September 22, 2014 12:36 pm
Updated: September 30, 2014 9:42 am

Anti-revenge porn pioneer finds Canada’s cyberbullying law ‘disturbing’

Justice Minister Peter MacKay has said provisions in Ottawa's "cyberbullying" bill giving police extra surveillance powers are necessary.

THE CANADIAN PRESS/Adrian Wyld
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Mary Anne Franks has made a name for herself fighting “revenge porn” – the dissemination of intimate photos of a woman (it’s almost always a woman) without her permission or knowledge – often by an estranged partner.

But she’d really rather you didn’t call it that.

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“Non-consensual pornography” is the law professor’s preferred term – one she thinks gets at the real problem, which is the lack of consent in these images’ dissemination.

It’s tough to stamp out, especially when these images are sometimes taken by, or given to, a woman’s partner consensually – but then shared in ways she’d never permit.

The consequences for a person’s life are myriad: In Canada, sharing such photos has put a judge’s job in jeopardy and caused unspeakable torment for a Nova Scotia teen who ultimately killed herself, and who claimed the widely distributed images were taken while she was being gang-raped.

Franks has helped craft anti-revenge porn bills for numerous U.S. states.

So you think she’d be thrilled Canada’s tackling the practice itself.

But Franks isn’t thrilled with the federal government’s “cyberbullying” bill, which Parliament’s set to debate this week.

“There’s a lot going on there that I think is disturbing,” she said of the bill, which she first took a look at several months ago while at a revenge porn conference in Canada.

Her first objection is to the name Ottawa’s given it.

“‘Cyberbullying,’ first of all, I don’t think is a good term to describe this,” she said.

“‘Bullying’ is an amorphous term that could mean anything from being mean to someone to terrorizing somebody so they commit suicide. I don’t like a word that can mean any of those things – that’s kind of useless. When these things happen using online resources, they’re still the same crime. So let’s call them what they are.”

But Franks’s more serious objections have to do with the bill’s contents.

“It seems like a way to get Canadians to accept a greater intrusion on the part of government and police into their personal lives and using revenge porn as a pretext for doing that, which is incredibly upsetting. …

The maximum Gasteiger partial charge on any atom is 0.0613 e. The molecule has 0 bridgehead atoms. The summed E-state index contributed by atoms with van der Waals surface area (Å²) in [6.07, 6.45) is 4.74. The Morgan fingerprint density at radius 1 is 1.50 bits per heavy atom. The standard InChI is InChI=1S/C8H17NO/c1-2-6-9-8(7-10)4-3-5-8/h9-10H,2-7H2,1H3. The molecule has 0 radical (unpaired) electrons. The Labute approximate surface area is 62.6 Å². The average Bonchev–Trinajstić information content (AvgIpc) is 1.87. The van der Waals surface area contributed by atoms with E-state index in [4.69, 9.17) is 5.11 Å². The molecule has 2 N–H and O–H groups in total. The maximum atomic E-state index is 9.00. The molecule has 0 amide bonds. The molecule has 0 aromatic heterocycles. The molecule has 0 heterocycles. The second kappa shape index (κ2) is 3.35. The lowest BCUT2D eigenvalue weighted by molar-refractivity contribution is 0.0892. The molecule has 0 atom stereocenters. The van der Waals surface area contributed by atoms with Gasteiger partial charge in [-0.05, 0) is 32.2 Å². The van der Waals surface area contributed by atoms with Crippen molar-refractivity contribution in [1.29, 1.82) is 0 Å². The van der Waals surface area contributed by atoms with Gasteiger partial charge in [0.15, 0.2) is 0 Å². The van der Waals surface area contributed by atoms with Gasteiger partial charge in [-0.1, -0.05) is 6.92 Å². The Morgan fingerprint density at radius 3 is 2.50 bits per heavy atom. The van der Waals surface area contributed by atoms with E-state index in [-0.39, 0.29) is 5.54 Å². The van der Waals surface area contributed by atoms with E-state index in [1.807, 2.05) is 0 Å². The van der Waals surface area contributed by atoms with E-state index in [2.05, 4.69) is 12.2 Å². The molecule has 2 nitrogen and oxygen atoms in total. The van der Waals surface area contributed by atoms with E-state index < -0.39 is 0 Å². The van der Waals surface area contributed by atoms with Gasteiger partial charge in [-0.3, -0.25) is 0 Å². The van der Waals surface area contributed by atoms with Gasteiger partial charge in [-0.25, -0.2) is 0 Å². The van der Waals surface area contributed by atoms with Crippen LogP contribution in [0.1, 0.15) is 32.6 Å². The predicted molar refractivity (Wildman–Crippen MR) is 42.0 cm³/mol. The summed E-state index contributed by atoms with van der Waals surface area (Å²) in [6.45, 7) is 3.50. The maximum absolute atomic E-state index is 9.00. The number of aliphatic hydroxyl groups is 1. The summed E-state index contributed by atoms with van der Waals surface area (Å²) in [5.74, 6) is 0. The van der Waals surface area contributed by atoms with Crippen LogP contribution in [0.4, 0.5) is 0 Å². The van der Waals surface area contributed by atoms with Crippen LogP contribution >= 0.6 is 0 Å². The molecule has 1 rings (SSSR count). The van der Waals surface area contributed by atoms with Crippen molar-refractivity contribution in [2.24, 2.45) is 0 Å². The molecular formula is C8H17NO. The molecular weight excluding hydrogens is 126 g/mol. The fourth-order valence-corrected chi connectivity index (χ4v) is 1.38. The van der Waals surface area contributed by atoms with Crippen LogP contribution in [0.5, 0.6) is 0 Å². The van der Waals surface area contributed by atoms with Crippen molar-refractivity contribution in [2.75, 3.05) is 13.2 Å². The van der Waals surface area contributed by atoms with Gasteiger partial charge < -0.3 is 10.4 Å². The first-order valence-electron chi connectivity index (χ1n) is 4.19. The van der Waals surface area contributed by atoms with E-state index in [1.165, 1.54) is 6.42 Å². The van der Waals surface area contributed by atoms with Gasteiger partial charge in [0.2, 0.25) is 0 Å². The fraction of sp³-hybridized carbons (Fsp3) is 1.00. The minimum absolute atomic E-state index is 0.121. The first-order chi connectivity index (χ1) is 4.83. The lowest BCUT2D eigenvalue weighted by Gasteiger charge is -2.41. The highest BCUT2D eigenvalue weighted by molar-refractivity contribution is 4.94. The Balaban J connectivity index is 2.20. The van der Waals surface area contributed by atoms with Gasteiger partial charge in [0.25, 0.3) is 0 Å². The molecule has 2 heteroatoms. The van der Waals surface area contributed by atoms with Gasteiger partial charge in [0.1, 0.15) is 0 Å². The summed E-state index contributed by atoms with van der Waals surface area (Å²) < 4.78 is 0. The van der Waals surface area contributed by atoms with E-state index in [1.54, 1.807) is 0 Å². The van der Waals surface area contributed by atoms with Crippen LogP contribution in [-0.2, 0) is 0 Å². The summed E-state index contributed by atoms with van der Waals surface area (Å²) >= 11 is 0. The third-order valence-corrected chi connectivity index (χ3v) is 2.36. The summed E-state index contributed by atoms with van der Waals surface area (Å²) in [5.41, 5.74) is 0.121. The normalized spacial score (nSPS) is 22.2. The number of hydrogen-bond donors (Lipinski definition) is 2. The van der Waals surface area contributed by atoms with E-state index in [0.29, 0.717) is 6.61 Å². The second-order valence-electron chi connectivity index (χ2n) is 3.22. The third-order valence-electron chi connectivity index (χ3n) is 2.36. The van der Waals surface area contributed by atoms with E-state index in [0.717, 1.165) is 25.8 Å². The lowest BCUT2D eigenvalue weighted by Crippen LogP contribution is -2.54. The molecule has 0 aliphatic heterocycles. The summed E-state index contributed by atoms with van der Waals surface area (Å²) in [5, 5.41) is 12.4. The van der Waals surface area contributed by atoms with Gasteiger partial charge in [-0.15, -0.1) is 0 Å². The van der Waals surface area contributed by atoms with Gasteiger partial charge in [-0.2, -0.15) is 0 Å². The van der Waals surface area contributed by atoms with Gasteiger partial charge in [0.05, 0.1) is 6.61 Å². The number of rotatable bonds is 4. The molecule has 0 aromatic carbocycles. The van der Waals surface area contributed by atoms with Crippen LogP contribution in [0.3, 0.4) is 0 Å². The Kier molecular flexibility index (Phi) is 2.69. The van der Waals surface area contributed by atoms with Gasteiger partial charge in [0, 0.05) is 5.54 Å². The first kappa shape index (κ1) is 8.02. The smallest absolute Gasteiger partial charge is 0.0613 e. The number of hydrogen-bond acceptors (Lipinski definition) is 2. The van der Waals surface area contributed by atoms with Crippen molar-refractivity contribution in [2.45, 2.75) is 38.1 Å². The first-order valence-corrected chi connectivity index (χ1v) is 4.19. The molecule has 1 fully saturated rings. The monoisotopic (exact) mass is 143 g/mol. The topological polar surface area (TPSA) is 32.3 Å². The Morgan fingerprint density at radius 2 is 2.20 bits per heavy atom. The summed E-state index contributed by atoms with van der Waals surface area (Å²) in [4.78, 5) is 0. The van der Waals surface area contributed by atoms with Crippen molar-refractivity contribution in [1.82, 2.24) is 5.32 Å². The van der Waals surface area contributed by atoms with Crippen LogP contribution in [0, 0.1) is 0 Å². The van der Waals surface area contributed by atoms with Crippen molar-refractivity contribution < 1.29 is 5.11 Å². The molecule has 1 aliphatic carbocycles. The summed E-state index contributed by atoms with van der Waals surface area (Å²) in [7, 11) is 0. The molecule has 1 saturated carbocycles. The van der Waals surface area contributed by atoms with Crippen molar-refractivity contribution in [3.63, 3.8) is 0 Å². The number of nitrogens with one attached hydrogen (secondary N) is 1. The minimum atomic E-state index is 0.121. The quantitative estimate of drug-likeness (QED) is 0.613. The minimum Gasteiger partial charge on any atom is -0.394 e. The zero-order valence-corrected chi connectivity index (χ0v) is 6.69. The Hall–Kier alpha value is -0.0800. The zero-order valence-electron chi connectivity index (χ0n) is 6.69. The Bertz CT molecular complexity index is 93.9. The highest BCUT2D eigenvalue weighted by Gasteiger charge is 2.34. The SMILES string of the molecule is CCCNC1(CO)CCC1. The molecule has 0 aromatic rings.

“We don’t want to use a legitimate recognition of harmful behaviour as a pretext for violating people’s civil rights.”

Franks wouldn’t be the first to raise these concerns. Legal experts, civil liberties advocates and the federal privacy watchdog have all noted similarities between Bill C-13 and the short-lived “snoop-and-spy” bill backed by then-Public Safety Minister Vic Toews in 2012. At the time, the added ability the bill gave to law-enforcement to access Canadians’ personal information without a warrant sparked such a backlash the federal Tories promised to modify it before ultimately letting it die on the order paper.

But some of these same clauses are back in the “cyberbullying” bill.

Justice Minister Peter Mackay has defended these measures, arguing that without the ability to pre-emptively prevent online crime, “we will not be able to save the lives of people like Amanda Todd, and others.”

“Our Government takes the privacy of Canadians very seriously,” Mackay’s spokesperson Clarissa Lamb said in an email to Global News Monday.

“Bill C-13 aims to provide police with the necessary means to fight crime in today’s high-tech environment while maintaining the judicial checks and balances needed to protect Canadians’ privacy. As we have previously said, police will nonetheless have to comply with law, including getting judicial oversight when needed.”

Franks contests that assertion.

“I don’t think it’s ever going to work to try to protect privacy by invading privacy.”

That said, she notes, it’s encouraging for society to recognize the non-consensual sharing of intimate images as a crime.

All too often, Franks said, people blame women for having shared these photos, for having taken them in the first place – even for allowing themselves to be in a position where someone might film them surreptitiously.

“We see exactly where this logic is leading: Women are simply not allowed to live or to ever be naked or to have bodies, because the only way this logic is going to be able to resolve itself, there’s nothing a women can do with her own body that’s not going to be blamed.”

READ: Canada’s “cyberbullying” bill

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